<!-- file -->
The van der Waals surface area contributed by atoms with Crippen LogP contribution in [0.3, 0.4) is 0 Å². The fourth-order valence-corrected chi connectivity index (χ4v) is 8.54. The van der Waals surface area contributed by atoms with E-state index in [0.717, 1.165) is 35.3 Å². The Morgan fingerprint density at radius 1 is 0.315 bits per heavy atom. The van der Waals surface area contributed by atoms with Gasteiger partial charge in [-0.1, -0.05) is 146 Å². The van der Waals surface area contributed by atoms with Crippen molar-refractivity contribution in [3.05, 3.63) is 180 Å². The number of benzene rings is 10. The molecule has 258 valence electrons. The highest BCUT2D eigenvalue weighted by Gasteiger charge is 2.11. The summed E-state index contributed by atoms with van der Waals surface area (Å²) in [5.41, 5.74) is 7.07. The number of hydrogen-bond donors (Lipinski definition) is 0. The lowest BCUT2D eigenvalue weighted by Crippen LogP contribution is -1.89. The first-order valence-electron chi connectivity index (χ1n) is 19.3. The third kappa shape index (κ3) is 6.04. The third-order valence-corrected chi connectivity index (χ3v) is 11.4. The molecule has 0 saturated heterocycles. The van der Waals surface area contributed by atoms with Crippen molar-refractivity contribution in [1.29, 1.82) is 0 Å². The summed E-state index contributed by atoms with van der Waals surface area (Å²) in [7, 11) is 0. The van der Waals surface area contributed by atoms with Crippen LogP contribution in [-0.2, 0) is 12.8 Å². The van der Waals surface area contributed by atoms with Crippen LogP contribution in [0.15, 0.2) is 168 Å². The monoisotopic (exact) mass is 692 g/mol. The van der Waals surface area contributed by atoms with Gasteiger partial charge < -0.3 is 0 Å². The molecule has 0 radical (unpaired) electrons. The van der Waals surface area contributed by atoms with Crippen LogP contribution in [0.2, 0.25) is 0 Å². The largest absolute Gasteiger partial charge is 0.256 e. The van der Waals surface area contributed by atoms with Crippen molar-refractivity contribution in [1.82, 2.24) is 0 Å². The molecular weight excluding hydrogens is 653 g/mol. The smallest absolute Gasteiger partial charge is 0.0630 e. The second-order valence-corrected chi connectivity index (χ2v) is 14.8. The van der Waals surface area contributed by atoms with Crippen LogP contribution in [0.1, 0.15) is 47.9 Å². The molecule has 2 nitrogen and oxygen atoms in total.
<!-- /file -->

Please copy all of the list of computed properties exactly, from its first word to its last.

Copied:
The van der Waals surface area contributed by atoms with Crippen LogP contribution in [0.3, 0.4) is 0 Å². The fourth-order valence-corrected chi connectivity index (χ4v) is 8.54. The van der Waals surface area contributed by atoms with E-state index in [0.717, 1.165) is 35.3 Å². The Morgan fingerprint density at radius 1 is 0.315 bits per heavy atom. The van der Waals surface area contributed by atoms with Gasteiger partial charge in [-0.1, -0.05) is 146 Å². The van der Waals surface area contributed by atoms with Crippen molar-refractivity contribution in [3.05, 3.63) is 180 Å². The number of benzene rings is 10. The molecule has 258 valence electrons. The highest BCUT2D eigenvalue weighted by Gasteiger charge is 2.11. The summed E-state index contributed by atoms with van der Waals surface area (Å²) in [5.41, 5.74) is 7.07. The number of hydrogen-bond donors (Lipinski definition) is 0. The lowest BCUT2D eigenvalue weighted by Crippen LogP contribution is -1.89. The first-order valence-electron chi connectivity index (χ1n) is 19.3. The third kappa shape index (κ3) is 6.04. The third-order valence-corrected chi connectivity index (χ3v) is 11.4. The molecule has 0 saturated heterocycles. The van der Waals surface area contributed by atoms with Crippen molar-refractivity contribution in [1.29, 1.82) is 0 Å². The summed E-state index contributed by atoms with van der Waals surface area (Å²) in [7, 11) is 0. The van der Waals surface area contributed by atoms with Crippen LogP contribution in [-0.2, 0) is 12.8 Å². The van der Waals surface area contributed by atoms with Crippen LogP contribution in [0.15, 0.2) is 168 Å². The monoisotopic (exact) mass is 692 g/mol. The van der Waals surface area contributed by atoms with Gasteiger partial charge < -0.3 is 0 Å². The molecule has 0 radical (unpaired) electrons. The van der Waals surface area contributed by atoms with Crippen LogP contribution in [0.2, 0.25) is 0 Å². The largest absolute Gasteiger partial charge is 0.256 e. The van der Waals surface area contributed by atoms with Crippen molar-refractivity contribution in [1.82, 2.24) is 0 Å². The molecular weight excluding hydrogens is 653 g/mol. The smallest absolute Gasteiger partial charge is 0.0630 e. The second-order valence-corrected chi connectivity index (χ2v) is 14.8. The van der Waals surface area contributed by atoms with Crippen LogP contribution in [0.1, 0.15) is 47.9 Å². The molecule has 2 nitrogen and oxygen atoms in total.